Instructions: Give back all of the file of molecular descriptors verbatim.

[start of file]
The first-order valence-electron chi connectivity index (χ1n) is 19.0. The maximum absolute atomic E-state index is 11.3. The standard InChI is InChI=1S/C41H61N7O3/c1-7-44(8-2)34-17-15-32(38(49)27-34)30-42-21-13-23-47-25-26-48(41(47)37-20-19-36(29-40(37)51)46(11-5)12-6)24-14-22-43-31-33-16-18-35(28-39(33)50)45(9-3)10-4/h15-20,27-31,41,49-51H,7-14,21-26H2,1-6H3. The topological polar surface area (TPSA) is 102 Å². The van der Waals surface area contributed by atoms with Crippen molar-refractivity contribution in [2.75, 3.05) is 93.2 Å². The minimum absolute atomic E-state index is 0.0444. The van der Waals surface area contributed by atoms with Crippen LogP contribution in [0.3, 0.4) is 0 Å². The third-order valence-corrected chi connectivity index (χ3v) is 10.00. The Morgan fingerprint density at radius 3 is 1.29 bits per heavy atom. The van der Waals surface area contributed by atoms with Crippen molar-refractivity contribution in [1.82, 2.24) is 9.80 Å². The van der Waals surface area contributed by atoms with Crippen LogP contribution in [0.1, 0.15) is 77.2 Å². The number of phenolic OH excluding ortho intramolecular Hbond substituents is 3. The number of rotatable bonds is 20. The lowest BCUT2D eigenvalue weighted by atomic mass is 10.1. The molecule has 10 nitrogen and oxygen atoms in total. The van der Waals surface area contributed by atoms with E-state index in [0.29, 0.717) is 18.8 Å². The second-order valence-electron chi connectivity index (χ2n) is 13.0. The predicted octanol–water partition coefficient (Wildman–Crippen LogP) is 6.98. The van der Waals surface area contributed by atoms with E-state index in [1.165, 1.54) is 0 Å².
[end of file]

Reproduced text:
The first-order valence-electron chi connectivity index (χ1n) is 19.0. The maximum absolute atomic E-state index is 11.3. The standard InChI is InChI=1S/C41H61N7O3/c1-7-44(8-2)34-17-15-32(38(49)27-34)30-42-21-13-23-47-25-26-48(41(47)37-20-19-36(29-40(37)51)46(11-5)12-6)24-14-22-43-31-33-16-18-35(28-39(33)50)45(9-3)10-4/h15-20,27-31,41,49-51H,7-14,21-26H2,1-6H3. The topological polar surface area (TPSA) is 102 Å². The van der Waals surface area contributed by atoms with Crippen molar-refractivity contribution in [2.75, 3.05) is 93.2 Å². The minimum absolute atomic E-state index is 0.0444. The van der Waals surface area contributed by atoms with Crippen LogP contribution in [0.3, 0.4) is 0 Å². The third-order valence-corrected chi connectivity index (χ3v) is 10.00. The Morgan fingerprint density at radius 3 is 1.29 bits per heavy atom. The van der Waals surface area contributed by atoms with Crippen molar-refractivity contribution in [1.82, 2.24) is 9.80 Å². The van der Waals surface area contributed by atoms with Crippen LogP contribution in [0.1, 0.15) is 77.2 Å². The number of phenolic OH excluding ortho intramolecular Hbond substituents is 3. The number of rotatable bonds is 20. The lowest BCUT2D eigenvalue weighted by atomic mass is 10.1. The molecule has 10 nitrogen and oxygen atoms in total. The van der Waals surface area contributed by atoms with E-state index in [0.29, 0.717) is 18.8 Å². The second-order valence-electron chi connectivity index (χ2n) is 13.0. The predicted octanol–water partition coefficient (Wildman–Crippen LogP) is 6.98. The van der Waals surface area contributed by atoms with E-state index in [1.165, 1.54) is 0 Å².